Our group has developed a digital holographic interferometry camera based on an off-axis dual-beam setup. A single hologram acquired with the camera represents the phase and intensity distributions of light reflecting off the surface of an object. Our goal was to develop an algorithm that converted the acquired hologram into a 3D representation of the object. First, to determine the phase excursion of the object, a discrete Fresnel transform reconstruction was applied to a high-pass-filtered version of the hologram. The reconstructed phase map contained both the spatial carrier fringes due to the off-axis geometry of our setup and the phase information related to the object’s surface. Next, we developed a reliable 2D spatial carrier fringe removal technique that was capable of separating out the object’s phase information from the carrier fringes. Last, the object phase map was calibrated to convert the phase information to height information based on the geometrical parameters of the system. The system was evaluated using a silicon-etched lateral-axial resolution target based on a USAF design. The system achieved 33 nanometer axial resolution and sub-pixel lateral resolution over a wide field of view of more than 10 mm x 10 mm. The algorithm will enable the digital holographic camera to be used for non-destructive testing of surface morphology at nanometer scales. With repeated acquisitions, the algorithm has the potential to estimate nanometer-scale dynamic vibrations of an object’s surface.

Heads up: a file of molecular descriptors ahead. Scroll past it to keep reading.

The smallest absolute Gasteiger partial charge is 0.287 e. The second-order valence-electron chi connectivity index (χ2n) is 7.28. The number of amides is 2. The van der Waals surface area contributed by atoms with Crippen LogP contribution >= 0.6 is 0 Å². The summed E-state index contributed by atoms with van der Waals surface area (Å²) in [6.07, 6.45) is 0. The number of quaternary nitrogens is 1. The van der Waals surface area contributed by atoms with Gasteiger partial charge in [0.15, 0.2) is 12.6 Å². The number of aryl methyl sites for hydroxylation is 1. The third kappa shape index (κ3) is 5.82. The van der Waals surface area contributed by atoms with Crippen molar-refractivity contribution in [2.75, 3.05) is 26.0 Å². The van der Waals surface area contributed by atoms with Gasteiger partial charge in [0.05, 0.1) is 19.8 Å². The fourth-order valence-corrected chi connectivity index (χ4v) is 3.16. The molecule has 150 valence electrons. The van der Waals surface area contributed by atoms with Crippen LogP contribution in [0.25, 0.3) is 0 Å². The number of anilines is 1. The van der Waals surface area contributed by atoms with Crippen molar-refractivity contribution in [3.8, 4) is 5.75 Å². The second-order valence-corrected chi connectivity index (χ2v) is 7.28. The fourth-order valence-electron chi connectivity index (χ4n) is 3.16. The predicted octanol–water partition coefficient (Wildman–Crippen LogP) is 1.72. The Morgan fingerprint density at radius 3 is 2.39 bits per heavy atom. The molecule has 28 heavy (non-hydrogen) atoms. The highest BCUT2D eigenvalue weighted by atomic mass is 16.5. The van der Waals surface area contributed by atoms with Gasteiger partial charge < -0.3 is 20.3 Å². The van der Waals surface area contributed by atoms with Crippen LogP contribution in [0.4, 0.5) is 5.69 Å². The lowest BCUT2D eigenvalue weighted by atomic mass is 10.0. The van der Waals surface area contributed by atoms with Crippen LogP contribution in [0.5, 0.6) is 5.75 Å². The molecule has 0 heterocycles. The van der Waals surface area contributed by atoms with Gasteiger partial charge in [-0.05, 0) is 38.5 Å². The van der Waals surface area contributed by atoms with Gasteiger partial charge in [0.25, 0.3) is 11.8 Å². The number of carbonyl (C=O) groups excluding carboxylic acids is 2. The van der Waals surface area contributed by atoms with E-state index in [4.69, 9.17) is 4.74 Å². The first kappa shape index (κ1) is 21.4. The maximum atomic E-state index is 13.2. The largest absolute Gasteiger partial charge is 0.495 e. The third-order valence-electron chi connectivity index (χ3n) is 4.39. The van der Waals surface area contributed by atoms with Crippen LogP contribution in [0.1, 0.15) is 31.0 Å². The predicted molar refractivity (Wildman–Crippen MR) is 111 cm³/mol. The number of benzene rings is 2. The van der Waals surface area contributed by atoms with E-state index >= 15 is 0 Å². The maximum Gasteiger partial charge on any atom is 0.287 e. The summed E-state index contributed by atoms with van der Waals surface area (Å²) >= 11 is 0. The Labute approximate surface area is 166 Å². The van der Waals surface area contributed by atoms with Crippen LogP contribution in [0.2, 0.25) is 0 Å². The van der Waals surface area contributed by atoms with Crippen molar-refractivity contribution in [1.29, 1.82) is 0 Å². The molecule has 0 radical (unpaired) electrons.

Parsa Omidi, Hui Wang, Mamadou Diop, and Jeffrey J. L. Carson, "Algorithm for phase-displacement conversion from reflection digital holographic interferometry," Proc. SPIE 10944, Practical Holography XXXIII: Displays, Materials, and Applications, 109440Q (Presented at SPIE OPTO: February 05, 2019; Published: 1 March 2019); https://doi.org/10.1117/12.2507566.
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